Meds didn't help me keep my creative energy flowing to produce. Typically they did the opposite.However since Ii went on Abilify in addition to my other meds, I find myself writing again, and I'm pleased with what I'm producing. I had barely written any poetry since my teens, and now Ii'm writing poetry and more. The "more" definitely needs more practice :) but Ii can practice now. Before the abilify, I couldn't. You might want to ask your doc about that.

However, BIG warning about Abilify. It is ridiculously EXPENSIVE. Please look it up on line BEFORE you let your doc write a script if you want to try it. There are ways to qualify for major financial help, but writing the script wrong can mess that up. Still, there is a plan b, for lack of a better phrase--and that too is very helpful.That's what I hopefully qualify for, and if so, I'll get it for free for the rest of the year.

I need to write, and Abilify is the only med that regularly allows me too. Before it, I wrote maybe once every 7-10 years. I think you're not alone in this.I wish none of us had this. I hope this helps!


Hi Dan,

when we began antidepressants in our teen years, we lost the ability to write, which was terrible and terrifying. We experienced the 'flat' feeling too. I didn't cry for years. when we first started the meds, there was a strange 'emptiness' in my head. i didn't know at that point i was multiple. i just knew that suddenly there were no voices in my head. it was eerily quiet in there. i just didn;t seem to produce thoughts at all. looking back we now believe that the blank empty sensation was what happened when all of the alters but one went into hiding from the medication. they didn't want their selves to be destroyed by the medication, so they retreated to protect themselves. what was left was the body (which was a disaster) and the one alter who stayed. we call her Vacant. I'm not sure that meds kill creativity- perhaps in "single" persons, they do. But for us, as a multiple, I think that the alters that housed the creative skills, talents, impulses etc simply went into hiding until they felt (many many years later, for some of them) safe to come back out. That's our theory.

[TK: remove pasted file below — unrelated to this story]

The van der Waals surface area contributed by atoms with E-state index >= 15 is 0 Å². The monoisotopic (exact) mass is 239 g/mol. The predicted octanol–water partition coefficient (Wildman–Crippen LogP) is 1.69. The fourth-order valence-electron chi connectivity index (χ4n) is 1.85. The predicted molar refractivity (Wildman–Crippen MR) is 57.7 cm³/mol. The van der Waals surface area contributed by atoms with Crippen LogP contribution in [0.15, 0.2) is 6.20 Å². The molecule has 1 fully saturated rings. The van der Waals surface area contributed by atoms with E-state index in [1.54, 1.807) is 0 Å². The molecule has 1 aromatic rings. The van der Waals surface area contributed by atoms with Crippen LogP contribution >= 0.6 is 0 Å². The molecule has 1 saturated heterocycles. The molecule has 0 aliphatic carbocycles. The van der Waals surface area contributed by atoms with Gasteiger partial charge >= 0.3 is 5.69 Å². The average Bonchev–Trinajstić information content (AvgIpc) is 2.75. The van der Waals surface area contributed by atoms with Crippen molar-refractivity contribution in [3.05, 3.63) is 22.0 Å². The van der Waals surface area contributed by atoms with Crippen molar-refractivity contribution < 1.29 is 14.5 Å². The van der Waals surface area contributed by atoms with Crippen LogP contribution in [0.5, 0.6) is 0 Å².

Hey Dan,